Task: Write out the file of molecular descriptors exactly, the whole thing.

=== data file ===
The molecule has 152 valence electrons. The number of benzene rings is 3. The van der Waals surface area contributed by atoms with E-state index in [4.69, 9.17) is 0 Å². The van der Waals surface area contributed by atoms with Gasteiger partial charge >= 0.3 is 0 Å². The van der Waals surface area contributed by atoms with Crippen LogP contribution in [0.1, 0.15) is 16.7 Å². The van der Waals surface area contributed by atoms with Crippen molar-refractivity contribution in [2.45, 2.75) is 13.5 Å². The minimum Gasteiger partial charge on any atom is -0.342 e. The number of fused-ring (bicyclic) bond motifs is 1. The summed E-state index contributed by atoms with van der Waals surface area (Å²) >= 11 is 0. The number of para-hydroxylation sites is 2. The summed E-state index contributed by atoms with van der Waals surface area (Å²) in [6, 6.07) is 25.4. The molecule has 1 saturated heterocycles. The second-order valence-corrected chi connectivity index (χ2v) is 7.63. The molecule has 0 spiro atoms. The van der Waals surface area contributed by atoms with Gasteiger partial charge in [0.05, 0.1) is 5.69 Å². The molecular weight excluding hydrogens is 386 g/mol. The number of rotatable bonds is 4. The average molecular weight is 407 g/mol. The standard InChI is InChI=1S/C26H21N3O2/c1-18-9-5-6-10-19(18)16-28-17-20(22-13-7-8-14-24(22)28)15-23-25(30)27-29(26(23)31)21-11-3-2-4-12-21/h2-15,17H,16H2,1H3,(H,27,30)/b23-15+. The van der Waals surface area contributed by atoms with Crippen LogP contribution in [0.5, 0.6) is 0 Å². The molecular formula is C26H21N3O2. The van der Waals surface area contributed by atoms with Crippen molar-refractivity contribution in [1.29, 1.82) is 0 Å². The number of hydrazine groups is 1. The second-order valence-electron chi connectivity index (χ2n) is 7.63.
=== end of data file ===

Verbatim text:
The molecule has 152 valence electrons. The number of benzene rings is 3. The van der Waals surface area contributed by atoms with E-state index in [4.69, 9.17) is 0 Å². The van der Waals surface area contributed by atoms with Gasteiger partial charge >= 0.3 is 0 Å². The van der Waals surface area contributed by atoms with Crippen LogP contribution in [0.1, 0.15) is 16.7 Å². The van der Waals surface area contributed by atoms with Crippen molar-refractivity contribution in [2.45, 2.75) is 13.5 Å². The minimum Gasteiger partial charge on any atom is -0.342 e. The number of fused-ring (bicyclic) bond motifs is 1. The summed E-state index contributed by atoms with van der Waals surface area (Å²) >= 11 is 0. The number of para-hydroxylation sites is 2. The summed E-state index contributed by atoms with van der Waals surface area (Å²) in [6, 6.07) is 25.4. The molecule has 1 saturated heterocycles. The second-order valence-corrected chi connectivity index (χ2v) is 7.63. The molecule has 0 spiro atoms. The van der Waals surface area contributed by atoms with Gasteiger partial charge in [0.05, 0.1) is 5.69 Å². The molecular weight excluding hydrogens is 386 g/mol. The number of rotatable bonds is 4. The average molecular weight is 407 g/mol. The standard InChI is InChI=1S/C26H21N3O2/c1-18-9-5-6-10-19(18)16-28-17-20(22-13-7-8-14-24(22)28)15-23-25(30)27-29(26(23)31)21-11-3-2-4-12-21/h2-15,17H,16H2,1H3,(H,27,30)/b23-15+. The van der Waals surface area contributed by atoms with Crippen LogP contribution in [0.5, 0.6) is 0 Å². The molecular formula is C26H21N3O2. The van der Waals surface area contributed by atoms with Crippen molar-refractivity contribution in [1.29, 1.82) is 0 Å². The number of hydrazine groups is 1. The second-order valence-electron chi connectivity index (χ2n) is 7.63.